Photo by ISIphotos.com
By JOSE M. ROMERO
Freddie Ljungberg's days in Seattle were numbered as soon as he was allowed to explore the possibility of going to another team.
Those days in limbo came to an end Friday when the Sounders dealt Ljungberg, Seattle's first designated player, to the Chicago Fire for a conditional draft pick in 2011 or 2012. Ljungberg becomes the Fire's second DP joining Mexican national Nery Castillo, whose signing was announced Thursday.
"I want to start off by saying how proud I am to have been part of the most successful new franchise in MLS history, the Seattle Sounders FC," Ljungberg said in a statement from the team. "I didn't know exactly what to expect when I first came to Seattle but I have to say that how the city and the fans have embraced me has gone beyond my wildest dreams and for that I am forever grateful.
"I also want to thank my teammates who are absolutely great on and off the pitch. I have made some very close friends who I know I will be in contact with forever."
Ljungberg came to Seattle with plenty of hype, handpicked by majority owner Joe Roth and general manager Adrian Hanauer to be the team's designated player. In October of 2008, the midfielder, now 33, got a two-year contract that was to expire this November and made a team-high $1.3 million last season, earning his deal with solid on-field presence and nine assists in the team's inaugural season.
Ljungberg ended his first MLS season on a good note with four assists in the team's final four goals of the regular season, though he was injury-prone and battled migraines on at least two occasions during 2009. He publicly admitted his appreciation for Seattle and it's vibe, and it seemed like the team, city and player were right fits for each other.
Then Ljungberg showed up late for the start of training camp this season, though that was blamed on miscommunication between his agent and the team. The tardiness didn't endear him to team captain Kasey Keller, and Ljungberg resumed his pattern of frequent complaining to and criticism of MLS officials, which didn't endear him to head coach Sigi Schmid.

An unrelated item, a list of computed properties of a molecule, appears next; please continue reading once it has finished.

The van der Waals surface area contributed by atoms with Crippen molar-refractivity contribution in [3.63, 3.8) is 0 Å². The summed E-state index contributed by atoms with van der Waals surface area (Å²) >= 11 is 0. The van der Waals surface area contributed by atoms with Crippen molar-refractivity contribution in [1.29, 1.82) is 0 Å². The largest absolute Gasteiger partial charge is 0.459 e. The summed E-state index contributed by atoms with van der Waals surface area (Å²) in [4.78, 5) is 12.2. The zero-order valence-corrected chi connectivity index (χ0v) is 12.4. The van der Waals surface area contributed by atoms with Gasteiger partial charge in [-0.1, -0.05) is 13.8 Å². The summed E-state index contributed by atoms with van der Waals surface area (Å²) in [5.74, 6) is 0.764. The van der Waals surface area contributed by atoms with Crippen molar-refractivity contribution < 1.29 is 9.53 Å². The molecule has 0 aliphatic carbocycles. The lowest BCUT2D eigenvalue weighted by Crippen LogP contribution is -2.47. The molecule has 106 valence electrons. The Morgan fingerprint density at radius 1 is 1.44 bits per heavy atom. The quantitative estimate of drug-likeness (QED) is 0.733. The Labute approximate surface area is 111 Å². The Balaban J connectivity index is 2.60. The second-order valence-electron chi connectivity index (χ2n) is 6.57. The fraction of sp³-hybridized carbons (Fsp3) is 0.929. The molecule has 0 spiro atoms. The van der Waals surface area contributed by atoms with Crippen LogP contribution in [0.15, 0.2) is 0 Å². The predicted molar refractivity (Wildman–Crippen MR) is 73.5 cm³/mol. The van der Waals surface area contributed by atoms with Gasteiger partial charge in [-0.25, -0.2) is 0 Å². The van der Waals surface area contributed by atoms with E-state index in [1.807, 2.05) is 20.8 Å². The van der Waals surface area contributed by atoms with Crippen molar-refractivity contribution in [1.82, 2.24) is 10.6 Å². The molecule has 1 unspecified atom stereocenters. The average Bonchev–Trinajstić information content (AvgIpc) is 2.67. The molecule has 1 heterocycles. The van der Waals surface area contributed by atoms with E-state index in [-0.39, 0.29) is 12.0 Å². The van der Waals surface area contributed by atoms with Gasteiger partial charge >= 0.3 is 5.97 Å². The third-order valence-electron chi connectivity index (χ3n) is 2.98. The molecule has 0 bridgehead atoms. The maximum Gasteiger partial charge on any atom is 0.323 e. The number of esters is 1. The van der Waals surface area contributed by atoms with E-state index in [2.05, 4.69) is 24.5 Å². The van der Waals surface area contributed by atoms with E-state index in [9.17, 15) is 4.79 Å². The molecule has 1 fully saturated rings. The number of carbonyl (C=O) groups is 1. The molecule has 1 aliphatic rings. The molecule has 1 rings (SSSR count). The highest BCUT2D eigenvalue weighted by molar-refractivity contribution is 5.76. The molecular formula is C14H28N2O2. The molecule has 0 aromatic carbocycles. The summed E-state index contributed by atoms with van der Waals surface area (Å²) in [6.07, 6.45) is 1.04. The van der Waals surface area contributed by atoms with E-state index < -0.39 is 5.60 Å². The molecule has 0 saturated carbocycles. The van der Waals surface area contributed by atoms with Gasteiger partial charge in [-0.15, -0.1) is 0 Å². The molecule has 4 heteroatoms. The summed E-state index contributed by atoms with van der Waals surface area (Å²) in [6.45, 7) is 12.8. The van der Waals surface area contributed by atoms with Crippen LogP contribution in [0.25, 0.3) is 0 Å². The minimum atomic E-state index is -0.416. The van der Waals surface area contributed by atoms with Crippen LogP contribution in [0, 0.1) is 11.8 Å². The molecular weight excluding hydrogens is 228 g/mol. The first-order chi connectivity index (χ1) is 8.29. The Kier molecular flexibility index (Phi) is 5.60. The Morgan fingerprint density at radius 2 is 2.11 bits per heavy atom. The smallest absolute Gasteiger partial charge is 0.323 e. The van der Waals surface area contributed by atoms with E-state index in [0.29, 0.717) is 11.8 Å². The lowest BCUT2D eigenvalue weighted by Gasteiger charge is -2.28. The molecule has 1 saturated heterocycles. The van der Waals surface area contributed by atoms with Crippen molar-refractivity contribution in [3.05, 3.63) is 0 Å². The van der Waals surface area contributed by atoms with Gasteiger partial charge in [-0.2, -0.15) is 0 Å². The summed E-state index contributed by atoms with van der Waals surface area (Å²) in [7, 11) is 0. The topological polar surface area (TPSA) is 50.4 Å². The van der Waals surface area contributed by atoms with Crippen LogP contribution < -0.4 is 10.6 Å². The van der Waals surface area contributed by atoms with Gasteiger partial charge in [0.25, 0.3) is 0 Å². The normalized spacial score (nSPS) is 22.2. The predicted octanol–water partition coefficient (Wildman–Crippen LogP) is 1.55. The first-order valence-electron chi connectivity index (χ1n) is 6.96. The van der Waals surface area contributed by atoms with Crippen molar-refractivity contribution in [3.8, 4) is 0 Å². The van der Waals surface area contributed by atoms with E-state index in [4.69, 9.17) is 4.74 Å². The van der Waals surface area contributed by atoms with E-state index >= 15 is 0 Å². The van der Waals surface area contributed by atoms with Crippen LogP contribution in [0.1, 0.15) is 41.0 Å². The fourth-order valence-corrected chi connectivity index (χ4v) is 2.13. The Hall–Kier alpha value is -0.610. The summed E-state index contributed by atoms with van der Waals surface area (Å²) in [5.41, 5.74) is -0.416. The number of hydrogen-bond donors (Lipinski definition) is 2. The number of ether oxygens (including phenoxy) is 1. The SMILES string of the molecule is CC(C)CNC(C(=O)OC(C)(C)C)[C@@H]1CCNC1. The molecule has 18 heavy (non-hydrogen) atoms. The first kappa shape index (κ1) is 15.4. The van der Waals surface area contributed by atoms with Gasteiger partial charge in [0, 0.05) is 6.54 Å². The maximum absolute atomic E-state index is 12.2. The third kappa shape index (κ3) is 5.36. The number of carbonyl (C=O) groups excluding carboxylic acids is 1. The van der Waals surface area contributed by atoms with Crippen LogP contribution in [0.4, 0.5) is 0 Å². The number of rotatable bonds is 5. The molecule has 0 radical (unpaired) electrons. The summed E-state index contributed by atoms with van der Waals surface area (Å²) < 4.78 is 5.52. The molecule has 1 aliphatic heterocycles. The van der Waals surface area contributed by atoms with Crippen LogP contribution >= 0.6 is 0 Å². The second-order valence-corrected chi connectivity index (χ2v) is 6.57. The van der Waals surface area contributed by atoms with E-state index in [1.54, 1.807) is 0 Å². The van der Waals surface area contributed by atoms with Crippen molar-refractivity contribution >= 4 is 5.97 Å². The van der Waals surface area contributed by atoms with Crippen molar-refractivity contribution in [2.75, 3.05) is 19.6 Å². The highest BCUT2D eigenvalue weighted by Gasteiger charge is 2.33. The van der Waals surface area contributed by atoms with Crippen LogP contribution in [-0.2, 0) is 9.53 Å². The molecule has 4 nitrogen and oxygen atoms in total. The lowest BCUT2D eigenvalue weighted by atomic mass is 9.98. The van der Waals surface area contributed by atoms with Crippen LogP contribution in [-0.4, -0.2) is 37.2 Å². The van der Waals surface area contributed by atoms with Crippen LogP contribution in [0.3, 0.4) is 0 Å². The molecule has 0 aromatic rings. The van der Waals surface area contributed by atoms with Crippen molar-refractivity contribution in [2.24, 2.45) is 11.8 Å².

With Seattle struggling for the first half of the season and the team adding Blaise N'kufo and midfielder Alvaro Fernandez as DPs, the Sounders apparently needed to get rid of Ljungberg fast. The Swedish international and former Arsenal star hadn't scored this season, and the Sounders were depleted in the midfield due to injuries and saddled with Ljungberg's ineffective play. So much so, it appears, that the Sounders were willing to take draft picks just to be rid of him.
UPDATE: Analyzing the deal, Fernandez figures to take over as the main distributor from center midfield. The emergence of Mike Seamon and Miguel Montano, a pair of MLS rookies who look to have the makings of being solid midfielders, also probably made the Sounders more willing to deal. It's hard to imagine Ljungberg as expendable, but he sort of became the odd man out even though Seattle is down two midfielders currently because injury.
Last week. Ljungberg thanked the Seattle fans via Twitter and said on his blog that he appreciated all the love he got from Sounders fans amid speculation about his departure.
"Freddie is a tremendous individual and an exceptional player who contributed greatly to the huge success of Sounders FC, both on and off the field, in the past year and a half," Hanauer said. "Freddie, along with Kasey Keller, gave this club immediate stature in the world's game, and we are grateful for his service. We wish him all the best in Chicago."
Fernandez was added to the club's active roster in a move that coincided with the Ljungberg trade. He can play this Saturday in San Jose.